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Interview with Wayne Parker

Previous Post | Sunday, 18 May 2014 | Reading time: 4 minutes | Next Post

Sketches by Wayne Parker

Would you like to tell us something about yourself?

My name is Wayne Parker. I'm a professional illustrator from Virginia Beach, VA, but living in Arlington at the moment.

Do you paint professionally or as a hobby artist?

Well, both. My main job is pretty boring as I do illustrations for the government, but I also work freelance and do commissions whenever I have the time to do so. I'm also working on a personal IP titled "The Notorious Disciples" which I'll be finishing up on this year.

When and how did you end up trying digital painting for the first time?

My first experience with painting digitally was when I served in the military and got a hold of Photoshop and discovered the potential of painting non-traditionally. However, my first real headfirst dive into digital painting was when I attended Ringling School of Art and Design for animation. We were given Corel Painter and I took to it like a fish to water and later gave Photoshop a second look as well.

What is it that makes you choose digital over traditional painting?

For me, and I'm sure for a lot of people, it's just easier to to get your ideas across quickly. My traditional work can become precious to me and takes more time to setup and plan whereas digital painting allows for more experimentation, less mess, and I'm able to tweak and adjust till my heart is content.

How did you first find out about open source communities? What is your opinion about them?

I first heard about Open Source software Someone mentioned Mypaint as a good sketchbook, so I checked it out and and loved it. I've tried sooooooooooooooooo many variations of Linux before deciding that Windows was the best for my workflow, but that's not to say open source isn't great because it is.

Have you worked for any FOSS project or contributed in some way?

Nope, but I haven't really been asked either. I'll support any project that looks intriguing.

How did you find out about Krita?

I heard about Krita from a very good post on Deevad's (David Revoy) blog:

What was your first take on it?

I loved it. It's the best of both programs I'd grown accustomed to using; Painter and Photoshop, but better in a lot of ways than both.

What do you love about Krita?

I really like how it has all the tools for concept art work (mirroring, realistic media, line assistance templates, etc) and all the tools for finished illustrations as well (filters, tweakable brushes, color adjustments, etc).

What do you think needs improvement in Krita? Also, anything that you really hate?

Krita for the most part is pretty awesome, but I do have a few issues that keep me from giving it a 10-star glowing endorsement. One of my gripes is that Krita can't open multiple documents within one instance of Krita. In Photoshop I open multiple documents for use of reference, artwork comparison, and just general inspiration. Having multiple full-scale instances of Krita open for each document I open is a little annoying. The other thing is better layer implementation and/or organization. I really miss being able to select multiple layers at once to merge, move, or transform without grouping them. Also coming from a photoshop background I wish Krita's version of adjustment layers (filter layers) were a little more intuitive and less confusing and buggy. Overall, I can sorta deal with the multiple document issue, but I really do wish some real development went into making the layer experience a little better, more powerful and less buggy. I don't hate anything about Krita. It's a great piece of software, and it's free so I can't complain too much at all.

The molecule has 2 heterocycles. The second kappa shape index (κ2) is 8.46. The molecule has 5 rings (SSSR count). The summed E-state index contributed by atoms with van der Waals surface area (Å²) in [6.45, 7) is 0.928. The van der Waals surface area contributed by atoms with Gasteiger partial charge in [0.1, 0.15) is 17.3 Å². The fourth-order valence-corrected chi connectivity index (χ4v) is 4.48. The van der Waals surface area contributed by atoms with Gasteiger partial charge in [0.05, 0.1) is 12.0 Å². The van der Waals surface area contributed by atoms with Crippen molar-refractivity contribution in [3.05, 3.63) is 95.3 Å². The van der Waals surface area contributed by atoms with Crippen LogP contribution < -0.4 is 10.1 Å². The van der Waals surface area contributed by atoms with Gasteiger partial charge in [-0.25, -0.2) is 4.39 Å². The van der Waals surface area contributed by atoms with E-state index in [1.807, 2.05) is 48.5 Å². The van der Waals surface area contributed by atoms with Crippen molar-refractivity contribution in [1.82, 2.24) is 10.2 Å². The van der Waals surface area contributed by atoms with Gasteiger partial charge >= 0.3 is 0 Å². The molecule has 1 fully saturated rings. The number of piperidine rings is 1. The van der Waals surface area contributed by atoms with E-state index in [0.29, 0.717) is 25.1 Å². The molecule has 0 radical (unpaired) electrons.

In your opinion, what sets Krita apart from the other tools that you use?

The brushes. So many choices and options for unique mark making, much better that any paint program I've ever used. The only thing I miss a little is a way to make impasto type bevels with paint strokes. Painter and Artrage do this pretty well. Maybe a bevel brush engine would solve this issue. Krita would then be untouchable.

If you had to pick one favourite of all your work done in Krita so far, what would it be?

Truth be told, I haven't completed an all-in-Krita painting yet. I'm using Krita at the moment for my personal project and I'll post the finish results when everything is done ;)

What is it that you like about it? What brushes did you use in it?

Mostly my own custom brushes.

What would you like to share with our site visitors?

Nothing much other than go and check out Krita for yourself. It's free, works great on Windows, and has a great community that's very active and helpful. Let's spread the word on this fantastic art tool!

Check out my work on my site,, myTumblr at (lots of sketches and random stuff) or on my deviantart site at